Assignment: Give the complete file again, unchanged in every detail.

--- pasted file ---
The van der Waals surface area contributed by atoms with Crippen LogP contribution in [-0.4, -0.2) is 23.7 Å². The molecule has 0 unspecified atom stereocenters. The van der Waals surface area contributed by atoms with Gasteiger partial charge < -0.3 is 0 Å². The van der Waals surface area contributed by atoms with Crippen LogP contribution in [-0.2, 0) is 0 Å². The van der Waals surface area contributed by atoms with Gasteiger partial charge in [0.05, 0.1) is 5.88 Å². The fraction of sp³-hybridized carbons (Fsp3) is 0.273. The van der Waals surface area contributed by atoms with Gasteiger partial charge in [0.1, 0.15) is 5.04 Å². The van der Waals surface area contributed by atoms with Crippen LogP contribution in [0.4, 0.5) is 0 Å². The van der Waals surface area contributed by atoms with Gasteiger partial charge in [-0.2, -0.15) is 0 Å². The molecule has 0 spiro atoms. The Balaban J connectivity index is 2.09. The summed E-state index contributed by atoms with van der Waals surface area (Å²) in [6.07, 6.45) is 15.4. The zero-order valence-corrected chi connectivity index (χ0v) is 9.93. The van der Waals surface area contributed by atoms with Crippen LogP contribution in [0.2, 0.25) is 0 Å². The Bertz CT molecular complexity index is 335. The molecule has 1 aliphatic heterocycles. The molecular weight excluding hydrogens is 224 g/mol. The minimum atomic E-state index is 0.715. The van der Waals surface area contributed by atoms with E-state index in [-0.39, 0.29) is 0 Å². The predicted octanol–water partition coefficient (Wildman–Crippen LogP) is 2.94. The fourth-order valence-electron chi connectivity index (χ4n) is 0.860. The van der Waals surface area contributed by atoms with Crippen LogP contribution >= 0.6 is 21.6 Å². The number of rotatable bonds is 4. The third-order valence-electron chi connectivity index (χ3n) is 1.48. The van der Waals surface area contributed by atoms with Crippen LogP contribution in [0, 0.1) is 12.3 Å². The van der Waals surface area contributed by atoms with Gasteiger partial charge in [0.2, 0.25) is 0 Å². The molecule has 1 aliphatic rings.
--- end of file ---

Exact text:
The van der Waals surface area contributed by atoms with Crippen LogP contribution in [-0.4, -0.2) is 23.7 Å². The molecule has 0 unspecified atom stereocenters. The van der Waals surface area contributed by atoms with Gasteiger partial charge < -0.3 is 0 Å². The van der Waals surface area contributed by atoms with Crippen LogP contribution in [-0.2, 0) is 0 Å². The van der Waals surface area contributed by atoms with Gasteiger partial charge in [0.05, 0.1) is 5.88 Å². The fraction of sp³-hybridized carbons (Fsp3) is 0.273. The van der Waals surface area contributed by atoms with Gasteiger partial charge in [0.1, 0.15) is 5.04 Å². The van der Waals surface area contributed by atoms with Crippen LogP contribution in [0.4, 0.5) is 0 Å². The van der Waals surface area contributed by atoms with Gasteiger partial charge in [-0.2, -0.15) is 0 Å². The molecule has 0 spiro atoms. The Balaban J connectivity index is 2.09. The summed E-state index contributed by atoms with van der Waals surface area (Å²) in [6.07, 6.45) is 15.4. The zero-order valence-corrected chi connectivity index (χ0v) is 9.93. The van der Waals surface area contributed by atoms with Crippen LogP contribution in [0.2, 0.25) is 0 Å². The Bertz CT molecular complexity index is 335. The molecule has 1 aliphatic heterocycles. The molecular weight excluding hydrogens is 224 g/mol. The minimum atomic E-state index is 0.715. The van der Waals surface area contributed by atoms with E-state index in [-0.39, 0.29) is 0 Å². The predicted octanol–water partition coefficient (Wildman–Crippen LogP) is 2.94. The fourth-order valence-electron chi connectivity index (χ4n) is 0.860. The van der Waals surface area contributed by atoms with Crippen LogP contribution >= 0.6 is 21.6 Å². The number of rotatable bonds is 4. The third-order valence-electron chi connectivity index (χ3n) is 1.48. The van der Waals surface area contributed by atoms with Crippen LogP contribution in [0, 0.1) is 12.3 Å². The van der Waals surface area contributed by atoms with Gasteiger partial charge in [0.2, 0.25) is 0 Å². The molecule has 1 aliphatic rings.